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In Presentation Zen, Garr Reynolds says of Steve Jobs, “It all seems so automatic and natural.  It all seems so easy, so you’d be tempted to think that it just comes naturally to Steve, and that it’s a pretty easy task for him to use his natural charisma to woo a crowd.  But you’d be wrong [...] The reason Steve Jobs’ presentations go so well and are so engaging is because he and his team prepare and practice like mad to make sure it looks ‘easy'” (Source).  As charismatic as Steve Jobs may be, it is foolish to believe he could wake up one morning and deliver a presentation as great as the 2007 iPhone launch with absolutely zero preparation.

Let’s think about charisma in conversation.  A charismatic conversationalist has had years of experience in social situations practicing the art of communicating well with others.  Someone is not born with the ability to charm others in everyday conversation; charisma develops through trial and error in dealing with others, through a keen awareness of social behavior as well as awareness of self.  We know through Garr Reynolds’ delivery masterpiece, The Naked Presenter, that presentation delivery should be like a conversation.  If we compare charisma in conversation to charisma in presentation, we know that practice always helps.  More practice allows the presenter to be more natural; the more authentic a presenter can be, the more charisma he or she can reveal to the audience.

Terry Starbucker explains it this way: “About 90% of [charisma], in my view, is obtainable through experience, self-awareness, observation, confidence, good grooming and appearance, intelligence,  a good command of the language, and (maybe most importantly), a unwavering belief that you have it” (Source).  So what about the other 10%?  Is that 10% a magical, special quality we’re born with?  Starbucker says no: “Because in my view that 10% can be overcome with three things  – hard work, a passion for leadership,  and sheer determination” (Source).

Join me for Part Three of How To Be a Charismatic Presenter tomorrow!

Design Tip of the Day

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Garr Reynolds’ Presentation Zen first introduced me to the signal to noise ratio.  Reynolds actually learned about this principle from Universal Principles of Design.  No matter where we hear this for the first time, the lesson is simple and applies to design everywhere: clean is better than clutter.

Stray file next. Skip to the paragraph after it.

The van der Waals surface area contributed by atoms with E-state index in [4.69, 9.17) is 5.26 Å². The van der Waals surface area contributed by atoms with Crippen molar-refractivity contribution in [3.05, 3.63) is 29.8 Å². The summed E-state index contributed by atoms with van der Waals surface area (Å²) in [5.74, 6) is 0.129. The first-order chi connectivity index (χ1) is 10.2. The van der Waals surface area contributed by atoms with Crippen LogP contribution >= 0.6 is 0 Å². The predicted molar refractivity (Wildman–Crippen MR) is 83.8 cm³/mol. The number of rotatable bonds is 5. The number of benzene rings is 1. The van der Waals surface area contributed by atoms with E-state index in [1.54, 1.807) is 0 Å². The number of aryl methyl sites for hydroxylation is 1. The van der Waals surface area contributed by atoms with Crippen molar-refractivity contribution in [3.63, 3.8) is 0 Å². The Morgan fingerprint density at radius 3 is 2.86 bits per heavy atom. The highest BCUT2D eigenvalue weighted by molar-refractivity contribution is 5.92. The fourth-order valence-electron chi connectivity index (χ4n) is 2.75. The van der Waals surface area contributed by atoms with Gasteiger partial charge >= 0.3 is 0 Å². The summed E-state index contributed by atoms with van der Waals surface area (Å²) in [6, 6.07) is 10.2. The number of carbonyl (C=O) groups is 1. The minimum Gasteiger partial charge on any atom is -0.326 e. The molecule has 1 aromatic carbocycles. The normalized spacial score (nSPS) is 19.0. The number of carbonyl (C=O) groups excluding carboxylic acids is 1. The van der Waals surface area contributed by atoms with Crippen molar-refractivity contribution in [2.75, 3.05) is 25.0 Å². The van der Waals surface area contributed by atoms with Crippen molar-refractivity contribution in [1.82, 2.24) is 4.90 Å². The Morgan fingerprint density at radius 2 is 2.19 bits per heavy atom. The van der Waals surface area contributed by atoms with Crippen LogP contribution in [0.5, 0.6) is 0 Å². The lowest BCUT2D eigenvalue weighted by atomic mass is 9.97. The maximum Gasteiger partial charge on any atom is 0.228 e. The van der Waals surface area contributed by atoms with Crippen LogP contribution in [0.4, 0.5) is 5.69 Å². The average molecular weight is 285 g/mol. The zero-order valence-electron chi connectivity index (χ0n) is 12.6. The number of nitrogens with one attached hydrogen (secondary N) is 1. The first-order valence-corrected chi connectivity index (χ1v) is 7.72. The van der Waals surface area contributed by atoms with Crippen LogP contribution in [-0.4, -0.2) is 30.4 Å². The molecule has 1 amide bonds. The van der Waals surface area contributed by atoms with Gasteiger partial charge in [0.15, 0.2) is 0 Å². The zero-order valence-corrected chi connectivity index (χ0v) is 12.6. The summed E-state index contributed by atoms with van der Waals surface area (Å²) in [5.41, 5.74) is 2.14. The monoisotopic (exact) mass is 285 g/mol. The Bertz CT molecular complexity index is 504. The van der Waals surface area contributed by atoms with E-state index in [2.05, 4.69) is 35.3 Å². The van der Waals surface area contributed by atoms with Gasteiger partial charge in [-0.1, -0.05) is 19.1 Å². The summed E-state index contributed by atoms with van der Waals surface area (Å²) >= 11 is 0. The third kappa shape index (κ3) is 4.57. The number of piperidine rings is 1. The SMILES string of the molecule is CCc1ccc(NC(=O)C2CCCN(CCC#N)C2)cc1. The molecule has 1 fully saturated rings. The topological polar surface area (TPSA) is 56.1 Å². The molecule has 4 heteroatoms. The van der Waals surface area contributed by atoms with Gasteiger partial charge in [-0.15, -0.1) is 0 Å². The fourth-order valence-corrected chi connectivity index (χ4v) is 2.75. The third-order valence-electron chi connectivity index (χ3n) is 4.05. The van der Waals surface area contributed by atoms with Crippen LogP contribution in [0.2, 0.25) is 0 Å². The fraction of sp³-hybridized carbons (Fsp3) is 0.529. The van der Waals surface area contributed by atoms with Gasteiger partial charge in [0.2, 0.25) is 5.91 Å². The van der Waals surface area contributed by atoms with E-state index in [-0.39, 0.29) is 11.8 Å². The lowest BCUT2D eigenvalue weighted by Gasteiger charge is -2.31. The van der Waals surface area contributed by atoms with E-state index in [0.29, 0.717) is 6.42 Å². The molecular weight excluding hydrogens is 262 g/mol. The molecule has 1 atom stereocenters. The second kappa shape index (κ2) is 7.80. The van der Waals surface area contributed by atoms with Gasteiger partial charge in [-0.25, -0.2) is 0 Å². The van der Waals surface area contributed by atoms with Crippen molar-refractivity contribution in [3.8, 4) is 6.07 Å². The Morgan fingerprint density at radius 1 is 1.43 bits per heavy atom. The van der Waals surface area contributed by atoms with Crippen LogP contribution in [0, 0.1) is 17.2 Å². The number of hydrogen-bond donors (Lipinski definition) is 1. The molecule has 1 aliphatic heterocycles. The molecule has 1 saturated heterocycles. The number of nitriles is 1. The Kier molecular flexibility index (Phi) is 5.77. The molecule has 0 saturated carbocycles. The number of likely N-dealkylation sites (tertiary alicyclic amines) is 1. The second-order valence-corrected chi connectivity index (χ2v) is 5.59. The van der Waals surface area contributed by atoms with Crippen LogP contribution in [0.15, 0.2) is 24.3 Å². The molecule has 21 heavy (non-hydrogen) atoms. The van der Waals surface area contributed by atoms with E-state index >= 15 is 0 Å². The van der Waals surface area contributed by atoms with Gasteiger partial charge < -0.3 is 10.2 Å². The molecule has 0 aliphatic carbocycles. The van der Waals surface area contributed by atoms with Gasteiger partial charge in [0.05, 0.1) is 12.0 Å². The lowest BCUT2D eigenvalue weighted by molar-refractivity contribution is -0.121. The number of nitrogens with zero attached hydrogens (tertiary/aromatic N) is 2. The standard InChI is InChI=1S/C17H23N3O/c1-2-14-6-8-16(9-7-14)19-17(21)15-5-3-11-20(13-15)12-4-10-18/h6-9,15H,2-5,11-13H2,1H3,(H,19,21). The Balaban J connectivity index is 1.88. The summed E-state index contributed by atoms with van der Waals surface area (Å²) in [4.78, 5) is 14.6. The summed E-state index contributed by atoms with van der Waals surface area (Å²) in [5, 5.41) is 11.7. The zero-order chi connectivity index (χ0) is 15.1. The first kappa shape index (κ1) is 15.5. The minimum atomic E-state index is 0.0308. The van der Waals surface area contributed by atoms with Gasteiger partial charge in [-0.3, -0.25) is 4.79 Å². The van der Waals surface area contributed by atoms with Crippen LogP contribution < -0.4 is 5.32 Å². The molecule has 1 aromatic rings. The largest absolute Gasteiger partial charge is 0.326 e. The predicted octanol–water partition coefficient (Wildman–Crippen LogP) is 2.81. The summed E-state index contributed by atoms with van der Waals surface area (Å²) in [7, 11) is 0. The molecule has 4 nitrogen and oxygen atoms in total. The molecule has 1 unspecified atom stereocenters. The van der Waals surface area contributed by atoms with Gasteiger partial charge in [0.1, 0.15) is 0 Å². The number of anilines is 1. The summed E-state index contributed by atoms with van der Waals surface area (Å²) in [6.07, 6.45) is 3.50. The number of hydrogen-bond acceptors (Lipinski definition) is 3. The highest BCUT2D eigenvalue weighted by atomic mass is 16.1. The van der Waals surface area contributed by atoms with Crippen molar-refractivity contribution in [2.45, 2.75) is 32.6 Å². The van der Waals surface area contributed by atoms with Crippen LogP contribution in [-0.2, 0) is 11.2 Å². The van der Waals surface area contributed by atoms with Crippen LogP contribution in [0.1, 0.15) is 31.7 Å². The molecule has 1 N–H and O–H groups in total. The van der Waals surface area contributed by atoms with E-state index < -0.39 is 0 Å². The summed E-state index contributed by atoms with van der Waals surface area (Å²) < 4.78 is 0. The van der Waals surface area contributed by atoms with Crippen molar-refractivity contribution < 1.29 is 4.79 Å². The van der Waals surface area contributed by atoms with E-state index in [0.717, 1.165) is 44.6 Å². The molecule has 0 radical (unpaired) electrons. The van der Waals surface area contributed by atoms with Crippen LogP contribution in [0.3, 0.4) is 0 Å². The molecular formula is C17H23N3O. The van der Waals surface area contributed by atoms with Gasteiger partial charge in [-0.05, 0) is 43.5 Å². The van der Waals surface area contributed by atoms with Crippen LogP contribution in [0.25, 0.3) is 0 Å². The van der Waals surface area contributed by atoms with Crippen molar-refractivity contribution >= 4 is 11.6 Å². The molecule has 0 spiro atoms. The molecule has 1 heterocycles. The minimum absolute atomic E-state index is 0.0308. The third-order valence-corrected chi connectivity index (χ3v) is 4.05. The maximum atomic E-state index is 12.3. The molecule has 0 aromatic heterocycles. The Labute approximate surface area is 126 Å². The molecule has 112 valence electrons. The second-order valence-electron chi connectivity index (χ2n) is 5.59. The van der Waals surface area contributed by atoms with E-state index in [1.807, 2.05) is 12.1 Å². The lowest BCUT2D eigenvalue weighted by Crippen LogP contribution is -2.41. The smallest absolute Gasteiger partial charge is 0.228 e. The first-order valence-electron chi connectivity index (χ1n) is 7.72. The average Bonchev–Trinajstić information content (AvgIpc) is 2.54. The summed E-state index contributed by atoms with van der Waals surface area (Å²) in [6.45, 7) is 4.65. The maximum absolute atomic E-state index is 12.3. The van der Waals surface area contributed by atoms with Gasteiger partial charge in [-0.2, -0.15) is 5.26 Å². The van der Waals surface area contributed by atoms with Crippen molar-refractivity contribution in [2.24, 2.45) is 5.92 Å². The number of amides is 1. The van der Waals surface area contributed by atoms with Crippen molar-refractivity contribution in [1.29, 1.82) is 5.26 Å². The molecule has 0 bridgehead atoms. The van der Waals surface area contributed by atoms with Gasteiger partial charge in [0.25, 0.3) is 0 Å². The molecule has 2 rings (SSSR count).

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A clean slide is one that has high signal that clearly comes across to the audience without noise.  A cluttered slide is one that has an unclear or low signal due to high noise and too much clutter.  Reynolds explains, “Ensuring the highest possible signal-to-noise ratio means communicating (designing) clearly with as little degradation to the message as possible” (Source).  Clutter will always degrade the message.

How can you work to unclutter your slides?  You can start with these five easy tips:

1.  Do not use templates.

2.  Do not use bullets.  Bullets kill.

3.  Do not use clip art.

4.  Do not use unnecessary, corny transitions or animations such as flames or comet.

5.  Do not use your slides as a document or teleprompter.

What other tips do you have for those of us who work hard to declutter our slides?

Phil Waknell on Presentation Zen

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Phil Waknell has tremendous advice on Presentation Zen:

It’s at those times when you may think this approach is least appropriate that, on the contrary, it can make the most difference.

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As much as I possibly can, I try to spread the gospel of Presentation Zen.  The text and accompanying video were my very first introduction to visual presentation that works, visual presentation that isn’t death-by-bulletpoint, visual presentation that connects.  The approach changed my entire life.  Like Oprah says, I had an “Ah Ha!” moment of clarity, and it is my goal in my life to make as many other people as I can feel the same way.